This is the first in a three-part series about getting ready for 2019.  Future posts will look at creating goals that align with your values and the kinds of questions to ask yourself to prepare for making 2019 your best year yet.

My boys (7 and 5) are working on their lists for Father Christmas.

I love the spirit of Christmas — time with family, connecting with friends, reflecting on the year just gone, and looking forward to the year ahead.

But, here’s my quandary … I’m not sure Father Christmas is real.

For years, my wife and I have gone to great lengths to tell the story about him coming down the chimney to our boys.

Our sons believe it’s true. I actually don’t know whether he exists or not. Yet I’ve injected this story into the belief system of my sons.

The same way the school nativity play has injected the story about a guy called Jesus. Three Wise Men. The Virgin Mary. Rudolph, the Red-Nosed Reindeer. The list goes on.

Part of me wants to own up that I don’t know whether Santa is real or not; the other part is more than happy to go along with it as part of the Christmas spirit vibe.

I understand it’s too early to have that conversation with my sons — about whether Father Christmas is real or not. As they grow, they’ll come to their own realizations about him, Jesus, the Three Wise Men, the Virgin Mary, and Rudolph, the Red-Nosed Reindeer.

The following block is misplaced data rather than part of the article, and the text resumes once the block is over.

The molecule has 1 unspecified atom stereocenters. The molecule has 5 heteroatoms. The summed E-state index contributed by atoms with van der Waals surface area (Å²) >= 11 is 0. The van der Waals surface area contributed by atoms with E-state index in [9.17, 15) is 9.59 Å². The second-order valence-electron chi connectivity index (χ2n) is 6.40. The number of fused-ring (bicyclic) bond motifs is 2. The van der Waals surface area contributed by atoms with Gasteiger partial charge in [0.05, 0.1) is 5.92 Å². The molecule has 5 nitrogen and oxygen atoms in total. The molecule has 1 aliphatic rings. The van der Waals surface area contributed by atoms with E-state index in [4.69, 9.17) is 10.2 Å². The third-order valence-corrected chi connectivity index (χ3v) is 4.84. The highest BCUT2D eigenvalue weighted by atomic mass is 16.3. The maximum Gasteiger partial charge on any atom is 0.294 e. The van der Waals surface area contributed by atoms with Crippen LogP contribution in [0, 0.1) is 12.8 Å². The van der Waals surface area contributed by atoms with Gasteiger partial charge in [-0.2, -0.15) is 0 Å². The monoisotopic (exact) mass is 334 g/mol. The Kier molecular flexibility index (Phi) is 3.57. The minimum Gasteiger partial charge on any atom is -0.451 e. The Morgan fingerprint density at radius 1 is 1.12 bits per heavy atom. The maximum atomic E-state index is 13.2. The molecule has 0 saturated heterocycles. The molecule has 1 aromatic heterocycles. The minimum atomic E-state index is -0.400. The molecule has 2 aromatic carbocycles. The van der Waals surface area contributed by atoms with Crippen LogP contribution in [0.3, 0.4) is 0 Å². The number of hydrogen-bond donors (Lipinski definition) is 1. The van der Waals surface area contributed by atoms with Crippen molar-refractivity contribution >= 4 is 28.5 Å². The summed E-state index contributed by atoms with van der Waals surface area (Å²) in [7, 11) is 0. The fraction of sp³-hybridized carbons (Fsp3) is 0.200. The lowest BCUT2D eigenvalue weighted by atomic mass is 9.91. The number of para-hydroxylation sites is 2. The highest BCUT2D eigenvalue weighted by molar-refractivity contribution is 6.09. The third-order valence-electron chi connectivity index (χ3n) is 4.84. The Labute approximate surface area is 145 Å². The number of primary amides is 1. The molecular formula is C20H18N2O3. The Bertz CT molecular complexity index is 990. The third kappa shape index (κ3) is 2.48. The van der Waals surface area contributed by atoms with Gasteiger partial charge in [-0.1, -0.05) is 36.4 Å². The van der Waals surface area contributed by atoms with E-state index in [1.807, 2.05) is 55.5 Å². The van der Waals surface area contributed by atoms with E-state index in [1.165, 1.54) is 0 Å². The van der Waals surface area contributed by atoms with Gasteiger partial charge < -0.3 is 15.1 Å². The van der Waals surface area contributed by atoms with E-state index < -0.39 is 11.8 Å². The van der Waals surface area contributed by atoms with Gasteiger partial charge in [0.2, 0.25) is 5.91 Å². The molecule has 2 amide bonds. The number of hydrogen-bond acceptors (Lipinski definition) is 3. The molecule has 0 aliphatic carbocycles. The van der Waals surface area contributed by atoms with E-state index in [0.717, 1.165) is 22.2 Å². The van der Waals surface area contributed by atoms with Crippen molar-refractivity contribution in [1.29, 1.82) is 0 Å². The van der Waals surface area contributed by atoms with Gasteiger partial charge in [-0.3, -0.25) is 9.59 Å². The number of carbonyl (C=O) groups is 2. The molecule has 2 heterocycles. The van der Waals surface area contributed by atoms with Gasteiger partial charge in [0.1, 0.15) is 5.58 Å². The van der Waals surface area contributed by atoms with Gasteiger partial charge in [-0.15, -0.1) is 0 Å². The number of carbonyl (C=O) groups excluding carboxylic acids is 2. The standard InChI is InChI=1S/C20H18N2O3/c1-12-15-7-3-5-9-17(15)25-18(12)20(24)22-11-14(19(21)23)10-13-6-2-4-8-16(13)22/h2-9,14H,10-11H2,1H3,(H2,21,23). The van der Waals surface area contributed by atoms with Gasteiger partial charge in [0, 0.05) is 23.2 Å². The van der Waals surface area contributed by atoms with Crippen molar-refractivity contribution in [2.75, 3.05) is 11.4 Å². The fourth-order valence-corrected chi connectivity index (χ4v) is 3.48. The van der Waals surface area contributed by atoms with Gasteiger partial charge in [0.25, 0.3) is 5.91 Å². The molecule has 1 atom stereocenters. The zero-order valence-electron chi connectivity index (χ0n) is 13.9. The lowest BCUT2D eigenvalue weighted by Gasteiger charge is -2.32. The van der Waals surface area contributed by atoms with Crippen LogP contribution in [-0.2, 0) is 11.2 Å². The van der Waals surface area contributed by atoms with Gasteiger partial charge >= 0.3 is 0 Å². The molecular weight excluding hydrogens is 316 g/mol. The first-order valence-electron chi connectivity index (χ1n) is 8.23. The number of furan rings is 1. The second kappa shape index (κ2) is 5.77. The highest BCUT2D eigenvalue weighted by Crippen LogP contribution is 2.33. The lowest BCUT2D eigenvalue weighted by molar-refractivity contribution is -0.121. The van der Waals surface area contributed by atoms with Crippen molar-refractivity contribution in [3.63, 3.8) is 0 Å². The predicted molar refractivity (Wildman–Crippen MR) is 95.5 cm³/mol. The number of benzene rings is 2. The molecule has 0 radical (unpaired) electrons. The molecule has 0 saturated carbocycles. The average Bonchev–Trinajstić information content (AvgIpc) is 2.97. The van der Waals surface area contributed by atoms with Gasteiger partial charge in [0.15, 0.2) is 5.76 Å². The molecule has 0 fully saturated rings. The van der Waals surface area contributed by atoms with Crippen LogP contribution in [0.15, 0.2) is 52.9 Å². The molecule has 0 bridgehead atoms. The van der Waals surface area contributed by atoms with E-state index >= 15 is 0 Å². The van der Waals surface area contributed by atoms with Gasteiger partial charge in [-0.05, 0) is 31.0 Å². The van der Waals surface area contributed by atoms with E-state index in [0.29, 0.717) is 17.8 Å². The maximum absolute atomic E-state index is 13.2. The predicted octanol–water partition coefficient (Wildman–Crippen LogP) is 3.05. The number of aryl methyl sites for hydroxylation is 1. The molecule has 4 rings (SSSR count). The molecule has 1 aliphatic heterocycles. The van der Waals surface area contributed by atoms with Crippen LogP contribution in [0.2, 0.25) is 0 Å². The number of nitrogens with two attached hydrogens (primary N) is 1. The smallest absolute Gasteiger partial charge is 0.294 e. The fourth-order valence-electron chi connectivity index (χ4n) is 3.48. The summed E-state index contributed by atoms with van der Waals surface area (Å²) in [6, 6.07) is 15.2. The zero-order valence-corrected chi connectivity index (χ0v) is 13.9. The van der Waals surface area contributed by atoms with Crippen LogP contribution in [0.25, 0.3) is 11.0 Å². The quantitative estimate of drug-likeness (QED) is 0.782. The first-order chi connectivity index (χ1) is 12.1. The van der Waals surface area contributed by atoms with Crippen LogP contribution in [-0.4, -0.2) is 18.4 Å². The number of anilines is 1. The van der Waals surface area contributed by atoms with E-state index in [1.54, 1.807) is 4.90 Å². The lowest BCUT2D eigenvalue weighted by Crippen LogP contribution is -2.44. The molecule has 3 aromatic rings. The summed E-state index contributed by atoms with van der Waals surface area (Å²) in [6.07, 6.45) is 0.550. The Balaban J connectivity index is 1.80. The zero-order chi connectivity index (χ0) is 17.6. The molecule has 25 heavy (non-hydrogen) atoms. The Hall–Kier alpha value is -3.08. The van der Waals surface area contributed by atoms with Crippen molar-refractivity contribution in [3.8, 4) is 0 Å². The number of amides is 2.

What about all the stories you were told while growing up?

The ones told by your parents. School friends, teachers, religious leaders, authority figures, television, even society itself.

And the ones you created yourself from the way you experienced the world?

Everything gets layered on top of what’s already there — the beautiful blank canvas of a new baby.

As children, we make up stories about how the world works and form our belief system.

We grow up and become adults with all the injected values and stories we’ve picked up along the way. But we’re really the same child inside, still trying to work it all out. How this thing called life works.

As adults, we then think all the values we have are ours. All the ‘should dos’ and ‘obligations’. The stuff we’ve learned. Some of which is useful; some of which holds us back.

But they’re not. There are other values too, waiting to be discovered and brought into our awareness.

Somewhere, underneath everything we’ve been told, lies our true values. The things that drive us. The things that make us beautifully unique.

The things that, if mined with care, patience, and love, can help the us discover our purpose in life.

Most of the time, we don’t even think about our values.

We arrive to meetings on time because we were punished in school when we were late. We hold doors open for our elders because our parents told us to be polite. We ‘go to work’ in jobs we hate because we believe ‘that’s just the way it is, as long as you’re making money you’ll be happy.’

Do you ever think about where your values came from?

Why you have certain beliefs or approach life a certain way?

The sad truth is that most of us don’t.  We’re so focused on just getting through life that we don’t think about how we’re living that life.  We don’t think about taking the time to identify things — like values — that are really important to us.